From The Durango Herald (Joe Hanel):
Proposition 101 would do much more than put FASTER in reverse. It would cut auto-registration fees to almost nothing, cut the state income tax by nearly 25 percent and eliminate almost all telephone fees and taxes. “The total impact of 101 on the state budget, in a word, it’s devastating,” said Carol Hedges of the Colorado Fiscal Policy Institute.
The state income-tax rate now stands at 4.63 percent. Proposition 101 would cut it to 4.5 percent, with 0.1 percent drops every year personal income grows by a certain amount until the tax rate hits 3.5 percent. When fully implemented, Coloradans’ state income tax bills would be nearly a quarter lower than they are now. That translates to $1.2 billion that is currently used for schools, prisons, courts and health care going to tax cuts instead, Hedges said. The first year’s cuts would total at least $130 million in a state budget that is already more than $1 billion in the hole. Local school districts would lose millions of dollars just from the lower car ownership taxes, according to the Bell Policy Center, a left-leaning group…
An average vehicle owner in La Plata County pays $82.06 in ownership taxes per year, plus license fees of $55.70. Proposition 101 knocks the tax down to $1 for used cars or $2 for new cars. License fees would be cut to $10. The county’s three school districts now get $2.7 million from the fee. Under 101, they would share just $39,000. La Plata County’s government would lose more than $1.7 million, and special districts such as fire departments would lose nearly $1.3 million, according to the Bell Policy Center. Archuleta County School District 50-Jt would lose more than $500,000, and Montezuma County’s three school districts would share a loss of more than $1.5 million.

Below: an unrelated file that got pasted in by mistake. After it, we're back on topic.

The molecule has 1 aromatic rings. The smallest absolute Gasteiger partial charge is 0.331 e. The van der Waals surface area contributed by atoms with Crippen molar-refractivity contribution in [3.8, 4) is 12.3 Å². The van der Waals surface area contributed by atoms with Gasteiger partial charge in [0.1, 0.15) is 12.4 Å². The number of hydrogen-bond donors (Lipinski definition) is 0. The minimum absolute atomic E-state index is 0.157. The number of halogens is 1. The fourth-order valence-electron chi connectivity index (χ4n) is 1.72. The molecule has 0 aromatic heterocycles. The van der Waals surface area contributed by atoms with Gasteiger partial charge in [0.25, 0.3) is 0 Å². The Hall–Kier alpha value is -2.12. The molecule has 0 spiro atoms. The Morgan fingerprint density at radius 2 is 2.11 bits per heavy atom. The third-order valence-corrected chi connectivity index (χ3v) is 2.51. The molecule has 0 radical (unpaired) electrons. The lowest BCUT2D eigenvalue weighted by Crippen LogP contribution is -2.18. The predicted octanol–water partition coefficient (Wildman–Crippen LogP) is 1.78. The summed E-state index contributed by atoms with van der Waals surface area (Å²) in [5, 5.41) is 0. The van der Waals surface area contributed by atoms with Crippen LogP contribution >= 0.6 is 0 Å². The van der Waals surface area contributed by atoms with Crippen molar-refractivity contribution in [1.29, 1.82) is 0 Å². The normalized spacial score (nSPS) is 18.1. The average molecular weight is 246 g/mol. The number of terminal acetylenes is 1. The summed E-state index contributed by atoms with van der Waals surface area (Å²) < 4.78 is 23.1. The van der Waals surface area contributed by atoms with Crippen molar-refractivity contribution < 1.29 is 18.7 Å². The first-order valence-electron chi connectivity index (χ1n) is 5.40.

Rick Reiter, head of Coloradans for Responsible Reform, chided the sponsors of Proposition 101 and its companion amendments, 60 and 61, for not consulting with anyone at the Legislature, business groups or budget experts before they wrote their proposals. “They just sit in a room. They create this stuff as if it’s magic dust,” Reiter said at a Grand Junction debate on Sept. 11. Reiter leads a coalition the size of which the state has rarely seen – school advocates, liberal groups, Republican leaders, chambers of commerce, water utility boards across the state. The coalition has put together a $5.7 million budget to fight the three measures.
More coverage from Charlotte Burroughs writing for the Cañon City Daily Record. From the article:
“On 60 and 101, we’re projected to take about $131,000 hit the first year,” said finance officer Sonny Barnes during the Florence City Council meeting Monday. “That’s also based on interpretation on Amendment 60, which talks about organizations that have ‘deBruced.’ It depends on if we have to just ratchet down going into next year.” The numbers may change if the city has to go backwards, based on when the city actually “deBruced.” “If we have to go backwards ….., we’re looking at an additional $90,000,” Barnes said.
More 2010 Colorado elections coverage here.